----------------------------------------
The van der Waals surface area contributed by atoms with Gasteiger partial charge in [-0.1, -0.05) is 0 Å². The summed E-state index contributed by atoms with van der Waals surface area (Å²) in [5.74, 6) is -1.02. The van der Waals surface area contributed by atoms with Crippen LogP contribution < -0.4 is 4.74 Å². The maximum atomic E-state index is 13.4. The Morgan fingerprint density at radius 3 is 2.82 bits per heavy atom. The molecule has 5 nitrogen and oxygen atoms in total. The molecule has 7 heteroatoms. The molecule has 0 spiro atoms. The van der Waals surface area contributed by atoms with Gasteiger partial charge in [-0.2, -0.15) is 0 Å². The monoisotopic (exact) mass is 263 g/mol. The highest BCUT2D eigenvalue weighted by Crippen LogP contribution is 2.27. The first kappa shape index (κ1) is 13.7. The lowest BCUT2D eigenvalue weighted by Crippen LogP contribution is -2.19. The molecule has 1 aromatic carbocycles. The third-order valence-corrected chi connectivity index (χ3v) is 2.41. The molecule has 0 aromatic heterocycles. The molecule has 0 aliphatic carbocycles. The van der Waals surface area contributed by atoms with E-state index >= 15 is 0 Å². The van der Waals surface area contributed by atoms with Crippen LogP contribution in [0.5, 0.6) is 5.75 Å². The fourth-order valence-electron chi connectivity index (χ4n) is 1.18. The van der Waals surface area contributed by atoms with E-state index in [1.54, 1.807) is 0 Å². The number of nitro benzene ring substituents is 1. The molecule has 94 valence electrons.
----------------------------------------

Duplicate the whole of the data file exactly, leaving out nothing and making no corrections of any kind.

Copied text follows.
The van der Waals surface area contributed by atoms with Gasteiger partial charge in [-0.1, -0.05) is 0 Å². The summed E-state index contributed by atoms with van der Waals surface area (Å²) in [5.74, 6) is -1.02. The van der Waals surface area contributed by atoms with Crippen LogP contribution < -0.4 is 4.74 Å². The maximum atomic E-state index is 13.4. The Morgan fingerprint density at radius 3 is 2.82 bits per heavy atom. The molecule has 5 nitrogen and oxygen atoms in total. The molecule has 7 heteroatoms. The molecule has 0 spiro atoms. The van der Waals surface area contributed by atoms with Gasteiger partial charge in [-0.2, -0.15) is 0 Å². The monoisotopic (exact) mass is 263 g/mol. The highest BCUT2D eigenvalue weighted by Crippen LogP contribution is 2.27. The first kappa shape index (κ1) is 13.7. The lowest BCUT2D eigenvalue weighted by Crippen LogP contribution is -2.19. The molecule has 1 aromatic carbocycles. The third-order valence-corrected chi connectivity index (χ3v) is 2.41. The molecule has 0 aromatic heterocycles. The molecule has 0 aliphatic carbocycles. The van der Waals surface area contributed by atoms with E-state index >= 15 is 0 Å². The van der Waals surface area contributed by atoms with Crippen LogP contribution in [0.5, 0.6) is 5.75 Å². The fourth-order valence-electron chi connectivity index (χ4n) is 1.18. The van der Waals surface area contributed by atoms with E-state index in [1.54, 1.807) is 0 Å². The number of nitro benzene ring substituents is 1. The molecule has 94 valence electrons.